As a long-standing patron of CRASH, the managing director at British Gypsum Mike Chaldecott believes he’s found an efficient form of charitable giving for his company

Michael Chaldecott

That’s different about supporting CRASH as opposed to other charities? This is a question that Mike Chaldecott, managing director at British Gypsum, is well qualified to answer - his company has been a CRASH patron for about 15 years.

“With CRASH you can offer a more serious committment,” says Mike. “It’s lovely to do charity work for cancer charities, of course, but with CRASH you can get people throughout the company really involved. They can get in and close,”

To illustrate the point Mike highlights the example of two British Gypsum employees who co-ordinate the supply of discounted materials to sites CRASH is supporting all over the UK. “It’s a challenge, these projects need materials yesterday. These ladies on our team are able to operate efficiently and make sure everything is delivered on time. They really drive it, they go above and beyond.”

Other staff from all departments in British Gypsum have got involved in fundraising. Last year the company took on the challenge of raising £100,000 in 100 days by participating in a variety of events. The money raised was split between CRASH and Macmillan Cancer Support. Mike says it proved a great team building exercise, where members of staff revealed their many talents.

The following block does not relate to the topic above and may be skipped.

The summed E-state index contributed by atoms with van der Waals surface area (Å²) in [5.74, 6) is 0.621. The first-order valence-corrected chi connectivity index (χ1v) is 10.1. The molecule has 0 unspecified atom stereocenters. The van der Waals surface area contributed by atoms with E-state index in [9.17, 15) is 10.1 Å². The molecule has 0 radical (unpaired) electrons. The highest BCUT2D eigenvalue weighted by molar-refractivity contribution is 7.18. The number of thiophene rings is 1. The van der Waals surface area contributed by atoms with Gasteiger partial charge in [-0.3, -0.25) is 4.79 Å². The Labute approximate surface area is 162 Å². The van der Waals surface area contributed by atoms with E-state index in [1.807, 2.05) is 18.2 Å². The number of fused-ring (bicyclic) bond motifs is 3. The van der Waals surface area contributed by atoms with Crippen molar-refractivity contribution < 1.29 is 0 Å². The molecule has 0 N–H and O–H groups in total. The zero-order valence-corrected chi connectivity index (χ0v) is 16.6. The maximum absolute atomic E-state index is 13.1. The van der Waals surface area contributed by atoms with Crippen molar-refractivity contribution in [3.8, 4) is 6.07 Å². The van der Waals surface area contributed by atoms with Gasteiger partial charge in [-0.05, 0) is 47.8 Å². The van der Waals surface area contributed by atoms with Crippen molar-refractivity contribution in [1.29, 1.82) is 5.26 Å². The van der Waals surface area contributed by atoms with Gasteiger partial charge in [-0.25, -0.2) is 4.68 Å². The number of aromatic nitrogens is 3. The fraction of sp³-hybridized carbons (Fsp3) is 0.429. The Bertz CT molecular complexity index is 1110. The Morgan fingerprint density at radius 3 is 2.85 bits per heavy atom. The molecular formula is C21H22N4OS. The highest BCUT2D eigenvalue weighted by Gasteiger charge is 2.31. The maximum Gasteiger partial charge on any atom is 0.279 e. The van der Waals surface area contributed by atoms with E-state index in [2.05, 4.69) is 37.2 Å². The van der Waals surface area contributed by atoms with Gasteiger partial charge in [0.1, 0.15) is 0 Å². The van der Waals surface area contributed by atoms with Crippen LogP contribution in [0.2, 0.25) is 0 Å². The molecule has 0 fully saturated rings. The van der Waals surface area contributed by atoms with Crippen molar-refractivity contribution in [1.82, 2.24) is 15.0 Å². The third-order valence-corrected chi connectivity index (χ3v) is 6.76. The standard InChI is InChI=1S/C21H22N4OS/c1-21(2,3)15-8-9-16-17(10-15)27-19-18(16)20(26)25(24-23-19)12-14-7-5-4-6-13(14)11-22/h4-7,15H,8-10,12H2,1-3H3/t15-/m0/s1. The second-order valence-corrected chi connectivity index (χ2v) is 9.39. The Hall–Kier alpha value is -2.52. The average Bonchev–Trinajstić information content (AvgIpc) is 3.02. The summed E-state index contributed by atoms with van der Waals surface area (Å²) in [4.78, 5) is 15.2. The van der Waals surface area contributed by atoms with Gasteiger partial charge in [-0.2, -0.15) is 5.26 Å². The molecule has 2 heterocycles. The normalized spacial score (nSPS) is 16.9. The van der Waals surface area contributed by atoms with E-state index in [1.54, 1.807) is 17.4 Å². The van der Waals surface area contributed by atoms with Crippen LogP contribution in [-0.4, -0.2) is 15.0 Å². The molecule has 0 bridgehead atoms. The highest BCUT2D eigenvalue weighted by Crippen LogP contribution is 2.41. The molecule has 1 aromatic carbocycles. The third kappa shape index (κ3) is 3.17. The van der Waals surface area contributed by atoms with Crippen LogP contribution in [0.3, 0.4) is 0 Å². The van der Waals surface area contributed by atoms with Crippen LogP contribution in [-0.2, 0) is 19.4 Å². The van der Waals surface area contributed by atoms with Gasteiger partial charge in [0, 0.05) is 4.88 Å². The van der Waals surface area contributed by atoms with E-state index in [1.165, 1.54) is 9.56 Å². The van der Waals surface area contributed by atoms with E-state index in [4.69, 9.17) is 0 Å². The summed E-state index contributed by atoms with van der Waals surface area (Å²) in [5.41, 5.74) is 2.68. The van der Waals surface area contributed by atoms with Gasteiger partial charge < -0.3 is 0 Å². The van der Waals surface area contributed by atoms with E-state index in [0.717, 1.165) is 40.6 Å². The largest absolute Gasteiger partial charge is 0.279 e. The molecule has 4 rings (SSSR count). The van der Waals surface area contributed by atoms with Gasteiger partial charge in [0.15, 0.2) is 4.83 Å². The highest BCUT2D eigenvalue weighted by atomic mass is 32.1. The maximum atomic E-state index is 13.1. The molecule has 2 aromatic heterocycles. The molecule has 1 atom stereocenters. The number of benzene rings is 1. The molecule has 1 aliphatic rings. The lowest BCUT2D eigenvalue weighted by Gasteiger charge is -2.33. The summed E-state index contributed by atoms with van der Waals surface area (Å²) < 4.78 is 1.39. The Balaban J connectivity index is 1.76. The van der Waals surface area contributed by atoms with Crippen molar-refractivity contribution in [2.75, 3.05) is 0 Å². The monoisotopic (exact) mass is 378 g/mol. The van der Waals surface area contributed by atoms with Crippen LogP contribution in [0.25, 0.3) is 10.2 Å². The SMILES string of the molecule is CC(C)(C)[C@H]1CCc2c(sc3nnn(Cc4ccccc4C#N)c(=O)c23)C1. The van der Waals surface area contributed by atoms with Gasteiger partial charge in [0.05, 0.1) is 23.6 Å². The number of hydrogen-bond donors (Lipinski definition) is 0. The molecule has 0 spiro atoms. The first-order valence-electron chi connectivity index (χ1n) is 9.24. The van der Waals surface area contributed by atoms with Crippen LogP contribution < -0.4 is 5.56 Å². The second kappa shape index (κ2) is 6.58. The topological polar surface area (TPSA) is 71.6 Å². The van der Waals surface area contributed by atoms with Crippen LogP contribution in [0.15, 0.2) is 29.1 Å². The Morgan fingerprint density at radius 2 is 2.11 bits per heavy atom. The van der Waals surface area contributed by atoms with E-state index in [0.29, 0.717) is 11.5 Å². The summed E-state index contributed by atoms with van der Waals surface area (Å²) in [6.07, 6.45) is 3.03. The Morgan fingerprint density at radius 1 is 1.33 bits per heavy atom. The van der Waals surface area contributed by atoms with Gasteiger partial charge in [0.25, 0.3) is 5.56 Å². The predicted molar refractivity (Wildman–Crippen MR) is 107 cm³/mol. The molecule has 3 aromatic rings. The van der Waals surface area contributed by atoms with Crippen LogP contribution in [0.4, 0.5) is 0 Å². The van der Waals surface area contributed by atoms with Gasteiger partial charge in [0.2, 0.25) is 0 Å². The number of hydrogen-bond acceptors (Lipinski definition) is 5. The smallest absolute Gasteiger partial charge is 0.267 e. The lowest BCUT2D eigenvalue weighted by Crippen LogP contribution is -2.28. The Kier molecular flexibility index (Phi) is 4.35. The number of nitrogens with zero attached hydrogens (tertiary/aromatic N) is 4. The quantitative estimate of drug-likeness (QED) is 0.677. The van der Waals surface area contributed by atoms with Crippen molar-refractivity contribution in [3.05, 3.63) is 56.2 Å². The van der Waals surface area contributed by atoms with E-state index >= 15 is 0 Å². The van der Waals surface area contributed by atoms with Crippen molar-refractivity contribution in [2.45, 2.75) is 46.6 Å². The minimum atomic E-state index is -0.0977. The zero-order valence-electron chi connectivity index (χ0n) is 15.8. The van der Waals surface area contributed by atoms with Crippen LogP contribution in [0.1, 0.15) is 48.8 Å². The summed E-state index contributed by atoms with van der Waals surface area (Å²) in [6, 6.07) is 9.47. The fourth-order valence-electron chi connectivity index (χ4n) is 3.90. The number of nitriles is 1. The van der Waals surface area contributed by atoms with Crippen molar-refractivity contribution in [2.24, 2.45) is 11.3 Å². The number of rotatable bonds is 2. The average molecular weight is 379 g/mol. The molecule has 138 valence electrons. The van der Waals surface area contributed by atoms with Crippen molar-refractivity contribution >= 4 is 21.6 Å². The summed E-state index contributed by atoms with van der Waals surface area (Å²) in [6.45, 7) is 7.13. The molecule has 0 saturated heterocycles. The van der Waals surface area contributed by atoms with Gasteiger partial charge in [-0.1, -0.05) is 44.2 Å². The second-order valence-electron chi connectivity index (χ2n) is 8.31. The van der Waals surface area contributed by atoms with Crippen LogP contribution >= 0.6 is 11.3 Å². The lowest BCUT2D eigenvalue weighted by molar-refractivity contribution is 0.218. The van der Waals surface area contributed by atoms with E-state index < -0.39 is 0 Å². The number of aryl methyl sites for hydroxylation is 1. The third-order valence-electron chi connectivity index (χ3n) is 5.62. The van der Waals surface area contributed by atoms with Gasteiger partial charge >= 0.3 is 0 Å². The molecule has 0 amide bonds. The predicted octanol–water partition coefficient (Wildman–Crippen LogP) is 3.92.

CRASH quote

And on a personal level Mike enjoys actually seeing the results of his colleagues’ efforts: “It’s not just about donating money or materials, it’s also about going out to see the projects and the people involved - places like the centre near Victoria Coach Station or The Crypt in Leeds. It completes a circle.”

Mike clearly feels a sense of being a part of the charity and has become involved in its governance by joining the board. He points out that for business people this can be really satisfying: “You can have a real say in how it’s going. Patrons can be on the charity’s board, where you are able to guide it, make sure the funding is used well, makes sure it is being ambitious but at the same time not taking on too much.”

One thing he is keen to point out is that construction companies don’t have to be as big as British Gypsum to be a patron. “Not everyone can perhaps donate huge sums of money but companies can help in different ways. By lending the services of your architects or QSs or supplying plasterboard or boilers you can really make a difference. And see the people who benefit.”